Monday, October 11, 2010

Tour of Deathly Repose: Part 2

As a follow up to my first blog post on death, regarding Highgate Cemetary in London, I'd like to take a step back and think about death through the Victorian frame of mind. The Victorians "reveled in the trappings of death," as A.N. Wilson eloquently describes in his book, The Victorians, which was best demonstrated by funerals and the habits of mourning.

Funerals were elaborate ceremonies whether they were for a head of state, a doctor, or a local businessman. Wilson paints a vivid description of a typical funeral: 
The hearse would be a glass coach groaning with flowers, but smothered in sable and crepe. Four or six horses nodding with black plumes would lead the cortege, preceded by paid mutes who, swathed in black shawls and with drapes over their tall silk hats...Behind the coffin in their carriages would follow the mourners, in new-bought black clothes, bombazine and crepe and tall silk hats and black gloves and bonnets.
An article published in Harper's Bazaar in April 1886 on "Mourning and Funeral Usages," described the rules, as it were, and answered many a pertinent question pertaining to the "correct" manner in which one was to go about their mourning habits. Funereal etiquette was to be strictly adhered to as funerals became a social status symbol and tribute to how far a family had climbed in the class-system. Rules were followed as to how to dress a house for mourning, the number of pall-bearers to have and who should be one, the fashion of mourning clothing, and the length of time in which to be in mourning. 

There were variations to these mourning practices depending on who had died: Widows should mourn for about eighteen months; a parent should be mourned for a year; a sibling also for a year; and a child for 9 months. And as to what one should wear when in mourning:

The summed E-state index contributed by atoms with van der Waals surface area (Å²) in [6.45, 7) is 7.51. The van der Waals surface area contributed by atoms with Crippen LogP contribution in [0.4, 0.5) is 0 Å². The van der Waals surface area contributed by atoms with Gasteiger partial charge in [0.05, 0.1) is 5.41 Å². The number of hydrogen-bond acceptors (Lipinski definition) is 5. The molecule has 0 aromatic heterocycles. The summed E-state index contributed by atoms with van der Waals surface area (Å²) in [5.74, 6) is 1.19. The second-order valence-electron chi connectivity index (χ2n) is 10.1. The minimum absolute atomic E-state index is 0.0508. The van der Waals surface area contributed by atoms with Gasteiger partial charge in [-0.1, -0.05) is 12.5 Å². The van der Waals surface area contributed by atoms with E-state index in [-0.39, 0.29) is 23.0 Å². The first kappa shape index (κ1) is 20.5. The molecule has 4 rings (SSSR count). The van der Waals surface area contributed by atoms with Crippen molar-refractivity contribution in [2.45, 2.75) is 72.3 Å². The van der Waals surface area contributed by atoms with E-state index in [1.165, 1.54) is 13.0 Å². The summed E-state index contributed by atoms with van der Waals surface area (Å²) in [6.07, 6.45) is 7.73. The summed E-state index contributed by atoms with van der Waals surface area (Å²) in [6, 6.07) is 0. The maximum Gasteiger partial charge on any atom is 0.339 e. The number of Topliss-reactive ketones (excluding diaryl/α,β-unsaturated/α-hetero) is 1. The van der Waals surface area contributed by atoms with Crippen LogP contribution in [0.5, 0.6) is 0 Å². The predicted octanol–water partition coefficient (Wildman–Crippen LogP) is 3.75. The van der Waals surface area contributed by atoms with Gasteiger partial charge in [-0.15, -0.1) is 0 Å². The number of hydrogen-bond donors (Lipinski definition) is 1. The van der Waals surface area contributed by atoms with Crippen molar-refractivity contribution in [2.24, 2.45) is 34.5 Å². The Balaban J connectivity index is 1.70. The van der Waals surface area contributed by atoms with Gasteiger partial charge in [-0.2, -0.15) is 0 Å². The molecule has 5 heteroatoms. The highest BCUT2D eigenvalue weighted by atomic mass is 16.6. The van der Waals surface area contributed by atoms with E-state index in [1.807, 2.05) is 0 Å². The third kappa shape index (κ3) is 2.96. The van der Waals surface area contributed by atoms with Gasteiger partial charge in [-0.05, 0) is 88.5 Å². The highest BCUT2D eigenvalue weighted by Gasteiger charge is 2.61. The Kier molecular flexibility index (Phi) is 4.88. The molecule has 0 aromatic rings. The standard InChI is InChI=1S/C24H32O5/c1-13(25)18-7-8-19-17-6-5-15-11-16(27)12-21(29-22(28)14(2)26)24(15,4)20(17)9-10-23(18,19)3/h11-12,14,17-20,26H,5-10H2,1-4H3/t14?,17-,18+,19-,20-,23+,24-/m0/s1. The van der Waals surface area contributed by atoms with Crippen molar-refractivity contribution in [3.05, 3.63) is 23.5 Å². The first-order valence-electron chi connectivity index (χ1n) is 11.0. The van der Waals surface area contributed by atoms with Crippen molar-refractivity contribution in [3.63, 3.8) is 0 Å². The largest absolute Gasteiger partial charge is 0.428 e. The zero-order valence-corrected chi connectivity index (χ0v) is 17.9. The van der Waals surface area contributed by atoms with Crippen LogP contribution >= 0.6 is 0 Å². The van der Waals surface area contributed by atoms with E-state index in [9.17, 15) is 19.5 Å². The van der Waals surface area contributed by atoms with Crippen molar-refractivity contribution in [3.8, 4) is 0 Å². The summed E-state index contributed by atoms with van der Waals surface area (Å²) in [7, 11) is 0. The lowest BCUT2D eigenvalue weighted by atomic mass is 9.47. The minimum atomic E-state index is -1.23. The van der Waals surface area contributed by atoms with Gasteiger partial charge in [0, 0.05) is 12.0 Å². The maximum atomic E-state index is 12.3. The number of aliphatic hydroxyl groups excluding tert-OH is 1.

For the first six months the dress should be of crape cloth, or Henrietta cloth covered entirely with crape, collar and cuffs of white crape, a crape bonnet with a long crape veil, and a widow's cap of white crape if preferred.... After six months' mourning the crape can be removed, and grenadine, copeau fringe, and dead trimmings used, if the smell of crape is offensive, as it is to some people. After twelve months the widow's cap is left off, and the heavy veil is exchanged for a lighter one, and the dress can be of silk grenadine, plain black gros grain, or crape-trimmed cashmere with jet trimmings, and crepe lisse about the neck and sleeves.
As can be gathered from the length of this article and popularity of the magazine, it was important for Victorians to have a guide to follow in all manner of funereal topics to ensure that what was done was done so properly.

What is interesting is the purpose behind establishing uniformity and a mantle of etiquette around funerals and mourning, as if to manage the emotional experience of death into a systematic process of "dos" and "don'ts." Perhaps the need for conformity was to help cope with the death of a loved one? Perhaps it truly was to set a norm for what is to be done in the midst of chaos when a tragedy occurs? If we closely examine how these customs reflect Victorian society and culture, what does it say about the people who practiced them? And what about ourselves as the descendants of this culture and these funereal practices? ...Weighty questions to ponder and return to at another time...


"The House in Mourning" from Victoriana Magazine -
"Mourning and Funeral Usages," Harper's Bazaar: April 17, 1886; via Victoriana Magazine -